OV-CDMA System: Concept and Implementation
© E. Inaty and R. Ayoubi. 2008
Received: 7 September 2007
Accepted: 25 January 2008
Published: 13 February 2008
A new method is proposed to achieve a multirate overlapped code division multiple access system (OV-CDMA) based on a novel code overlapping procedure. The signal-to-interference ratio (SIR) performance has been investigated for such system. A channel model that allows multirate overlapped transmission is presented based on which a closed form solution for the SIR has been derived. In addition, a simple yet very efficient block diagram of the transmitter and the receiver architecture has been proposed for such a system. Based on the proposed block diagram, the encoder-decoder has been implemented using an FPGA. Numerical results show that the newly proposed OV-CDMA scheme outperforms the classical variable processing gain fast frequency hopping CDMA (VPG-FFH-CDMA) for different system scenarios. Finally, real-time measurements have been successfully obtained using a hardware prototype utilizing the simple Xilinx Spartan IIE (XC2S200E) FPGA.
During the past few years, there has been a growing interest in the development of broadband wireless communication networks for multimedia applications. The communication services in such networks can be high- and low-speed data, video, and many others with different performance and traffic requirements [1–3].
Classical fast frequency hopping CDMA (FFH-CDMA) has been discussed in many works [4–6]. A multirate FFH-CDMA system using variable processing gain (PG) (VPG-FFH-CDMA) has been proposed in [3, 7, 8]. The intention was to guarantee the one-to-one correspondence between the PG and the source transmission rate. The drawback of this system is the drastic decrease in the transmitted signal power especially for higher rate users for which the PG becomes very small. The solution to this problem is the use of power control ; on the other hand, Kwong and Yang in [7, 8] considered the multilength frequency hopping codes. Using these codes, rate and QoS are now dynamically matched to users' needs. The cutoff rate of the system is still limited by the physical constraints of the codes.
In this work, the general problem we considered is how much we can increase the transmission rates of different classes of traffic beyond the nominal permitted rates. Our aim is to optimize performance to meet the quality of service (QoS) requirements given a fixed number of users in the network and a multimedia distribution. For an optimized family of codes, we will show that it is possible to increase a class bit rate beyond the nominal rate without decreasing the PG of the desired user or allowing any time delay between the data symbols. Our system achieves a multirate transmission by introducing an overlap between the transmitted symbols, hence the name overlapped code division multiple access system (OV-CDMA). In addition, we will consider the implementation of the OV-CDMA system . The control unit of the transmitter and the receiver has been accomplished using FPGA. A pipeline technique is used to achieve a high-computational efficiency. A prototype is built and tested. We have been able to achieve a transmission rate ranging from 0.1 to 20 Mbps. It is imperative to mention that the five-channel case implemented in this paper can be easily modified to higher number of channels. This is the main advantage of FPGA .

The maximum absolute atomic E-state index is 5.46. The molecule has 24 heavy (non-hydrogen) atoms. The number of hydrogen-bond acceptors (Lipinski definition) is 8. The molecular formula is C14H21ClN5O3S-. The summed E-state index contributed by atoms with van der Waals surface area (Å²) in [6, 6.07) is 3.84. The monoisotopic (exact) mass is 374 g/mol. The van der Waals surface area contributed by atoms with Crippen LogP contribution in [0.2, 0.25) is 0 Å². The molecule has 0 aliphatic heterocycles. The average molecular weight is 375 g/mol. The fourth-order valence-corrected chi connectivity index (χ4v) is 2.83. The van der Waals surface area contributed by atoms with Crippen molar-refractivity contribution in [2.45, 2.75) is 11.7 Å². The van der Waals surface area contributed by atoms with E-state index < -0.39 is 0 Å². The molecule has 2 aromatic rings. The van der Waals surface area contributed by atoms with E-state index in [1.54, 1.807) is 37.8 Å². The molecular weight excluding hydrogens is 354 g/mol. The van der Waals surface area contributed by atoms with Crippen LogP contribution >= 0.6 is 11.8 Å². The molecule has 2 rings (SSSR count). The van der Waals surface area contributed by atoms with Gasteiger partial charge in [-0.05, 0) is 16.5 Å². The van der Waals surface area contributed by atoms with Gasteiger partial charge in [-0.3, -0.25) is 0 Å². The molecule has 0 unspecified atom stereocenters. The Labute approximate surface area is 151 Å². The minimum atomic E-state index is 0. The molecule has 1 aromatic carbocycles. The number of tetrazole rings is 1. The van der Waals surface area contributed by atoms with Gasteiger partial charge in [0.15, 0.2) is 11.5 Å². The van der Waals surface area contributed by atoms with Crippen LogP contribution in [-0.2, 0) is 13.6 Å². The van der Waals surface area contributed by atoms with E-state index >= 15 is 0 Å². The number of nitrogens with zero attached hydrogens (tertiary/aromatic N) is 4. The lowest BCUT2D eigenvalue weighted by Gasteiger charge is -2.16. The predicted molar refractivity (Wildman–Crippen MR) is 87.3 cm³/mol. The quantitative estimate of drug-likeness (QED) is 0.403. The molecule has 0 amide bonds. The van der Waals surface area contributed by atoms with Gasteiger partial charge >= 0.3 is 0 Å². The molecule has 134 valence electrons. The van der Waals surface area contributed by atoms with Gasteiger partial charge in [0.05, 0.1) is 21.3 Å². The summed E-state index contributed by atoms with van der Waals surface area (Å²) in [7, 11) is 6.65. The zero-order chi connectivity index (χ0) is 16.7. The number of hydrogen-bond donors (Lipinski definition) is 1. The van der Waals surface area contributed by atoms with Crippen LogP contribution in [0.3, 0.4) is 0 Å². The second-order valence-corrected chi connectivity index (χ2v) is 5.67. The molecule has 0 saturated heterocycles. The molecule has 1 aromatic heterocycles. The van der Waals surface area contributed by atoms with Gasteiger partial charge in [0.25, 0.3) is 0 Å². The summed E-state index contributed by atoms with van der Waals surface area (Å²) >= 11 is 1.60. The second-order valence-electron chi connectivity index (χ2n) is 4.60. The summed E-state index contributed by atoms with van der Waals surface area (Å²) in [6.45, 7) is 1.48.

The paper is organized as follows. In Section 2, we present the OV-CDMA encoding/decoding technique. Section 3 derives the performance of the OV-CDMA system. Section 4 describes the OV-CDMA system implementation where the block diagrams of the transmitter and the receiver are presented and discussed. In addition, the hardware implementation using FPGA is discussed in Section 5. Section 6 contains the numerical results and the measurements. Finally, the conclusion is presented in Section 7.
2. OV-CDMA System Model
In this paper, we assume the following: (1) a chip and bit synchronous system and a discrete rate variation, (2) all users in the class-s, have the same bit overlap coefficient ; thus each class is characterized by , and (3) a unit transmission power for all the users.
2.1. Signal Structure
2.2. Decoder's Output
3. OV-CDMA Performance Evaluation
where is a random variable with a Rayleigh distribution assuming a Rayleigh fading channel. Thus the distribution of is exponential .
3.1. Effective Increase in the Number of Hits
3.2. Average SIR
where . In (20), we have been able to separate the interference power into the normal MAI power caused by active users when and the one caused by virtual users that overlap with the desired user's code when .
4. OV-CDMA System Implementation
Throughout this paper, and without loss of generality, the analysis is based on the five-channel example presented in Figure 1. The problem of designing a transmitter that performs the overlapping operation is simplified to find a way to transmit more that one frequency channels duringthe same chip period T c as shown in Figure 1.
4.1. OV-CDMA Transmitter Implementation
For example, during the first period T c , the transmitter should send channels , , and at the same time. Classical FFH-CDMA transmitters use what is widely known as frequency synthesizer to generate one carrier frequency at each T c seconds. It cannot generate multifrequency at the same time. For this reason, we propose a new architecture based on multifrequency generators and a switching operation that is performed by a central processing unit as revealed by Figure 4(a). The control unit will determine the switches which must be closed and the other which should be open. The result is summed and transmitted. This task can be easily accomplished using the desired user's code as shown in Figure 4(b). The above five-by-five matrix of binary data represents the digital control code that must be used by the control unit for the five-channel example shown in Figure 1. Note that during the first chip duration, the switches are controlled by the first row of the matrix such that , , and are closed, and and are open. This enables us to transmit simultaneously channels , , and . This matrix will be repeated every bit duration .